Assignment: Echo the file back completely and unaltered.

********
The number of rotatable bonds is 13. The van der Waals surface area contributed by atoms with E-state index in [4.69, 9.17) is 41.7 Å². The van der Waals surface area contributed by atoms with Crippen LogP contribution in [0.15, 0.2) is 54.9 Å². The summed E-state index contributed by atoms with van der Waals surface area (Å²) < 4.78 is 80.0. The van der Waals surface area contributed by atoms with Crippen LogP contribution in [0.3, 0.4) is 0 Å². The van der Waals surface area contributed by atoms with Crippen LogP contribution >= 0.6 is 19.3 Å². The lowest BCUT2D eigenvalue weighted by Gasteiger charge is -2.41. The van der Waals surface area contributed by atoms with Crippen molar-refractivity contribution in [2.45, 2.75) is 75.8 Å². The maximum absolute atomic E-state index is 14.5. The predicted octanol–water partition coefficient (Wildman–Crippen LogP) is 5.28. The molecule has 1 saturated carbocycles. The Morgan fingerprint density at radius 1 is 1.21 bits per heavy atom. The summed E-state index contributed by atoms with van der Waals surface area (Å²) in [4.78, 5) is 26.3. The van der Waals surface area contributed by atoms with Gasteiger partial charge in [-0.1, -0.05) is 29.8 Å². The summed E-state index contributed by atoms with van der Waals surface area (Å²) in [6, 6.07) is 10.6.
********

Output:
The number of rotatable bonds is 13. The van der Waals surface area contributed by atoms with E-state index in [4.69, 9.17) is 41.7 Å². The van der Waals surface area contributed by atoms with Crippen LogP contribution in [0.15, 0.2) is 54.9 Å². The summed E-state index contributed by atoms with van der Waals surface area (Å²) < 4.78 is 80.0. The van der Waals surface area contributed by atoms with Crippen LogP contribution in [0.3, 0.4) is 0 Å². The van der Waals surface area contributed by atoms with Crippen LogP contribution >= 0.6 is 19.3 Å². The lowest BCUT2D eigenvalue weighted by Gasteiger charge is -2.41. The van der Waals surface area contributed by atoms with Crippen molar-refractivity contribution in [2.45, 2.75) is 75.8 Å². The maximum absolute atomic E-state index is 14.5. The predicted octanol–water partition coefficient (Wildman–Crippen LogP) is 5.28. The molecule has 1 saturated carbocycles. The Morgan fingerprint density at radius 1 is 1.21 bits per heavy atom. The summed E-state index contributed by atoms with van der Waals surface area (Å²) in [4.78, 5) is 26.3. The van der Waals surface area contributed by atoms with Gasteiger partial charge in [-0.1, -0.05) is 29.8 Å². The summed E-state index contributed by atoms with van der Waals surface area (Å²) in [6, 6.07) is 10.6.